Epilepsy and the Family

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Epilepsy and the Family

About the author:  Gilbert Woo, MS, MFT, is a licensed marriage and family therapist and mental health director for the UCSF Epilepsy Center in San Francisco. He has been working with the epilepsy community since 2004.


Epilepsy and seizures cause stress for everyone involved—the person with epilepsy, as well as family members. Here, Gilbert Woo, a licensed marriage and family therapist and mental health director for the University of California, San Francisco, Epilepsy Center, answers questions about how to balance family dynamics to keep harmony in the household.


How does epilepsy affect families?

Whether it’s a child, spouse or partner, or an older parent who has the condition, epilepsy and seizures affect the whole family, and the major impact is stress. Seizures can happen at any time, and there’s no way to predict them. This can keep everyone on edge, hyperalert all the time, wondering when the next seizure is going to come. That brings a lot of stress to sibling relationships, those between parent and child, and the dynamics between partners and spouses.


What can people do to become more aware of stress?

I encourage patients and family members to check in with themselves. I ask them to write down or text or email themselves questions: “Am I taking care of myself?” “Are there things that I need to do right now to take better care of myself?” “How well is the epilepsy being managed?” And also, “Do I need help?”


What kind of help is out there, and how can people get connected?

First, if something unusual or upsetting is going on with a person’s epilepsy and the patient or someone in the family is concerned, they should check in with the patient’s doctor. Depression is common with epilepsy, but mood problems can be an issue for anyone in the family. Talk with a doctor if you feel your mood is getting out of control. Counseling, whether it’s individual, family or couples therapy, can help people communicate better. Check with your insurer to find out what your plan covers—most cover counseling in some way—and get connected with local counseling services.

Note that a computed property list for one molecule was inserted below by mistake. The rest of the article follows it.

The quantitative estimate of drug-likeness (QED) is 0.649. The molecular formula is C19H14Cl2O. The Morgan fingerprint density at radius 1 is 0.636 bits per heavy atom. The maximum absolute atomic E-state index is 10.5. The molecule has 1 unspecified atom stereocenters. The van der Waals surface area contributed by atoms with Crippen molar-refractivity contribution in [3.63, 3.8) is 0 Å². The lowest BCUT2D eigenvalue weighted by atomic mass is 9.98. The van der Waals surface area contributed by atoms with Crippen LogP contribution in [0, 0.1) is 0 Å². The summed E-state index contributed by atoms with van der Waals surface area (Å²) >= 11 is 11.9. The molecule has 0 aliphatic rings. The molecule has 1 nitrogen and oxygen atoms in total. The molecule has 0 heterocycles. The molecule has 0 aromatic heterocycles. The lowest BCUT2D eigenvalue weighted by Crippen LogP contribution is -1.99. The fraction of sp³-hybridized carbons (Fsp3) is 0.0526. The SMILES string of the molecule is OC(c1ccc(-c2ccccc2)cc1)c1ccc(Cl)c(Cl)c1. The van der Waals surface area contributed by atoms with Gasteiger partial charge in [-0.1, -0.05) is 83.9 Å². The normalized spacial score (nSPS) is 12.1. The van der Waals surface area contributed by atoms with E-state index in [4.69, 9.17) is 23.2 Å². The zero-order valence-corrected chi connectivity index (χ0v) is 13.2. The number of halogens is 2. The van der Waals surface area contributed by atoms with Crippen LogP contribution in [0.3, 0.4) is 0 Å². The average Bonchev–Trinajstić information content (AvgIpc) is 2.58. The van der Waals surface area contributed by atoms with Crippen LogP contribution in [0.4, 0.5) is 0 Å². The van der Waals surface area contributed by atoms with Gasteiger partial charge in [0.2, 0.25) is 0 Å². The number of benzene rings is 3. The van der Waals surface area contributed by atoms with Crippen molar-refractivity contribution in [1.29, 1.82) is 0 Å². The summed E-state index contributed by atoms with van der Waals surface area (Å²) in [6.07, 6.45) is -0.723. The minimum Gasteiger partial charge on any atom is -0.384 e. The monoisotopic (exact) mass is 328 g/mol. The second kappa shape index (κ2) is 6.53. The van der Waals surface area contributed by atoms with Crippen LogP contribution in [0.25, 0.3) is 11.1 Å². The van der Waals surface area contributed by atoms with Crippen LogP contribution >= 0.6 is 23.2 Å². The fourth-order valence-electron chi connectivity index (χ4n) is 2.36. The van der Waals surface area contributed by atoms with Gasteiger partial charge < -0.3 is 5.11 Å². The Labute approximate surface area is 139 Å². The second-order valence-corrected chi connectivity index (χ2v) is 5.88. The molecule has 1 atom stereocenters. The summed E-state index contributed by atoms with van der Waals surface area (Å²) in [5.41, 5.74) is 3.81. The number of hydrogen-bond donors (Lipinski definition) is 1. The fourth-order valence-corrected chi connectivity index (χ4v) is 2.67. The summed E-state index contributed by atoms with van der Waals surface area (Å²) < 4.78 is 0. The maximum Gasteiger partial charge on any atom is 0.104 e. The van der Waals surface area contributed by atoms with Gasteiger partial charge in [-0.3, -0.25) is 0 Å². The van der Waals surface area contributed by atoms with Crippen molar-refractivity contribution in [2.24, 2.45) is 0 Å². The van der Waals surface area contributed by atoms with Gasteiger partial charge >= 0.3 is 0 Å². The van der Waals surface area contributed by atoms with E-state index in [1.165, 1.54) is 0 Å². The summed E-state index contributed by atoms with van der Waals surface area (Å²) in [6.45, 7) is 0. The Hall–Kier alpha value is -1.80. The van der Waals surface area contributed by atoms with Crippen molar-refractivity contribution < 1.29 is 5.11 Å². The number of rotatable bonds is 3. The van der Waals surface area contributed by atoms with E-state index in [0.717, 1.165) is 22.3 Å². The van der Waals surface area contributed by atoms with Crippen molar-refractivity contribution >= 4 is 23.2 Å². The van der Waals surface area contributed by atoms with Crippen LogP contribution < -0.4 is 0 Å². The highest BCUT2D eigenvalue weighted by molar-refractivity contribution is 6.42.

How can couples therapy help?

Couples counseling focuses on improving communication. Sometimes intimacy becomes an issue, as medication side effects and stress can disrupt a couple’s emotional connection. Therapy helps, encouraging self-care for the couple—things like a quick weekend getaway or a monthly date—so that both partners are regularly reminding themselves of the pleasures of the relationship and are taking care of themselves emotionally.


What about social support?

Social support can help tremendously because it lets people know that whatever they’re going through with their epilepsy or families, they’re not alone. Go online to epilepsyadvocate.com, where you can connect with local resources. There are many resources as well as community and networking events that people can take part in as a family, such as annual epilepsy walks and other social activities.


Final thoughts?

Even if you or someone in your family has epilepsy, you can have a normal, active and happy life just like everyone else. The key is getting the support you need.



Originally printed in EpilepsyAdvocate, Fall 2015

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